4. The world-famous photo of Robert Capa from 1936 showing Federico Borrell Garcia at the moment of death is probably the most brutal representative of a “decisive moment” conception and still functions as a model for reporters immersing into war reality. Most award-winning reportage photos represent this traditional “climax” approach. You instead choose to portrait people while doing laundry or participating in a breakdance class. What do you find fascinating about this mundane, ordinary activities?
I do not intend to see many wars. I prefer to think of myself as of somebody who does different things, including photographing in the conflict zone for a certain period of time. I try to show, using a photographic image, what war is for people I’ve met. I find war as everyday life, boredom, killing time and stress with rituals, routine. Only a small part of it is artillery fire and adrenaline. Most is waiting and adapting to the stress level, which is unhealthy to get used to.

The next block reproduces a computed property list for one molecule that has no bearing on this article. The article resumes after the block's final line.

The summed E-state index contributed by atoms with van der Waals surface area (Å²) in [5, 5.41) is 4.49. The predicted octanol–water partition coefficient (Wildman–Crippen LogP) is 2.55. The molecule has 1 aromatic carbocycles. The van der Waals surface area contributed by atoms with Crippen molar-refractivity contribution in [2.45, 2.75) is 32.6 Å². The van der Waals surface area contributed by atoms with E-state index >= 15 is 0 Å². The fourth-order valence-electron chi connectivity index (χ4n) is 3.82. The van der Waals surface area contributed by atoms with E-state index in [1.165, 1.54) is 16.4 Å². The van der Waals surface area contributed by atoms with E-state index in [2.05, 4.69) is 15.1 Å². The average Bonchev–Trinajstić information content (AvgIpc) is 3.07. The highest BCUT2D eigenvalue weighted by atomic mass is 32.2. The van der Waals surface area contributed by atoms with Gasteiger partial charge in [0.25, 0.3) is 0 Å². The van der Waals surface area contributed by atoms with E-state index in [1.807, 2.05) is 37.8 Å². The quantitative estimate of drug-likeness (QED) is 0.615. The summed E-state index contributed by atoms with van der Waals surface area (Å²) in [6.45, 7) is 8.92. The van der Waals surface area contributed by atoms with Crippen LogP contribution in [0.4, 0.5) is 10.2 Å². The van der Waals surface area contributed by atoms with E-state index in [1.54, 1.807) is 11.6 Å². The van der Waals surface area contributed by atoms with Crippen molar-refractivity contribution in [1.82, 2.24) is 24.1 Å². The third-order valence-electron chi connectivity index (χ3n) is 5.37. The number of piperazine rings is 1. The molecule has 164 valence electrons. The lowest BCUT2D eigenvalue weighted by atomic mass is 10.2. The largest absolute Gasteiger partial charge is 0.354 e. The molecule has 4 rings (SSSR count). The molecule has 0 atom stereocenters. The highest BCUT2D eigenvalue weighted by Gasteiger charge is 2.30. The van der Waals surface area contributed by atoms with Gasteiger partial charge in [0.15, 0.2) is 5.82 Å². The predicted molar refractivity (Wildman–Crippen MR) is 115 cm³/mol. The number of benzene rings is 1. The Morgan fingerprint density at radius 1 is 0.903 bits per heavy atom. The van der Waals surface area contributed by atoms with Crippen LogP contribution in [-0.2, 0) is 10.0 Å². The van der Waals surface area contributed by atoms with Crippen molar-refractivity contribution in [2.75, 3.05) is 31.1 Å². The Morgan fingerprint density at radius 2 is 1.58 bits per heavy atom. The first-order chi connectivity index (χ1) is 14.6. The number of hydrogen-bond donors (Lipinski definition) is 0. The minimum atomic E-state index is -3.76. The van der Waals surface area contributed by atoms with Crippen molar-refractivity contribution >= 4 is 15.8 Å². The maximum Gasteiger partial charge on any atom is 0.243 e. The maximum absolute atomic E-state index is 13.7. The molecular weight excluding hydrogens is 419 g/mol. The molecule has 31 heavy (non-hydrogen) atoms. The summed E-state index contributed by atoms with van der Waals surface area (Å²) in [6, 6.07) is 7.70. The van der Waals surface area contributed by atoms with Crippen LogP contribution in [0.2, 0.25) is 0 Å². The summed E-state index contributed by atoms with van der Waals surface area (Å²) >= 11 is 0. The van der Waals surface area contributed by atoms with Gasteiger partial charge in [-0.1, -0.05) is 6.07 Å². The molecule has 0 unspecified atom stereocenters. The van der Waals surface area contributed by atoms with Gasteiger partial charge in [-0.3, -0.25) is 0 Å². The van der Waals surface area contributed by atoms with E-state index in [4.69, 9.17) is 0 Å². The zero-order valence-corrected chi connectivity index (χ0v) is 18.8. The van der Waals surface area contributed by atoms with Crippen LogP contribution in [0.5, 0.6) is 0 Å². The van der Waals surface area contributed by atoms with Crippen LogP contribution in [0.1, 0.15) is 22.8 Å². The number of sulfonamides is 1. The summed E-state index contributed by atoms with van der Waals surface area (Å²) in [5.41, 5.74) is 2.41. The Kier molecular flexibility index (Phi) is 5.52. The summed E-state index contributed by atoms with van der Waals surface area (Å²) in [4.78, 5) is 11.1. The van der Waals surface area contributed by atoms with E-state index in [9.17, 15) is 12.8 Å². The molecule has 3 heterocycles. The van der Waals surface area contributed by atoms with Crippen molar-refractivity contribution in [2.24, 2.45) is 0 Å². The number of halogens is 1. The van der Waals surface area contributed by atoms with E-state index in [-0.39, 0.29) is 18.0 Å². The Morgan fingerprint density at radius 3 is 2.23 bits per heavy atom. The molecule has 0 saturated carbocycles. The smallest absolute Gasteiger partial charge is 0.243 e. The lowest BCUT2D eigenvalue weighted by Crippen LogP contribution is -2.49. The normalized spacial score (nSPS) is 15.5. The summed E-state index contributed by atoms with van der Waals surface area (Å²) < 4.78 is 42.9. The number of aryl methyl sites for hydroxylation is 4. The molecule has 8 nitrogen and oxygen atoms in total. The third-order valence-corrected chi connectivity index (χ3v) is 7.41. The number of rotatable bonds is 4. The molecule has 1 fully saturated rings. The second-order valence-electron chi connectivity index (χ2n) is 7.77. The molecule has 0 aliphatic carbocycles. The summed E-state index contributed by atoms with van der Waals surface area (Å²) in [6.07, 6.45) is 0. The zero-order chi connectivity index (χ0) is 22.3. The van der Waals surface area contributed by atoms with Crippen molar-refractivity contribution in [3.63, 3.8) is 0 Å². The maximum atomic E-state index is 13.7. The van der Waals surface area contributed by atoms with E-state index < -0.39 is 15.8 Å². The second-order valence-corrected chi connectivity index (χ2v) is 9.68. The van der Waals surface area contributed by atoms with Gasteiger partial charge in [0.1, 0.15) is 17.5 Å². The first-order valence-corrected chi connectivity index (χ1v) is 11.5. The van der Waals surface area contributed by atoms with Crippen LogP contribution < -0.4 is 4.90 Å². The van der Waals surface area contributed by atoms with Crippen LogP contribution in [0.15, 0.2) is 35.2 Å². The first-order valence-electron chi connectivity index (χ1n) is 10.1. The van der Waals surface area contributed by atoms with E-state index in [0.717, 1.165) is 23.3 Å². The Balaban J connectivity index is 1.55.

After years of showing pictures of violence by the media, the viewer got accustomed to the sight of blood and such images stopped moving him. If something does not move us, we do not begin to tame it. If we do not tame it, then it is not ours and it does not concern us, we do not feel empathetic.
I find it important to inquire why something is happening, not what is happening. Quoting Rob Hornstra, It’s a way of looking at the world that does not require waiting for something to happen.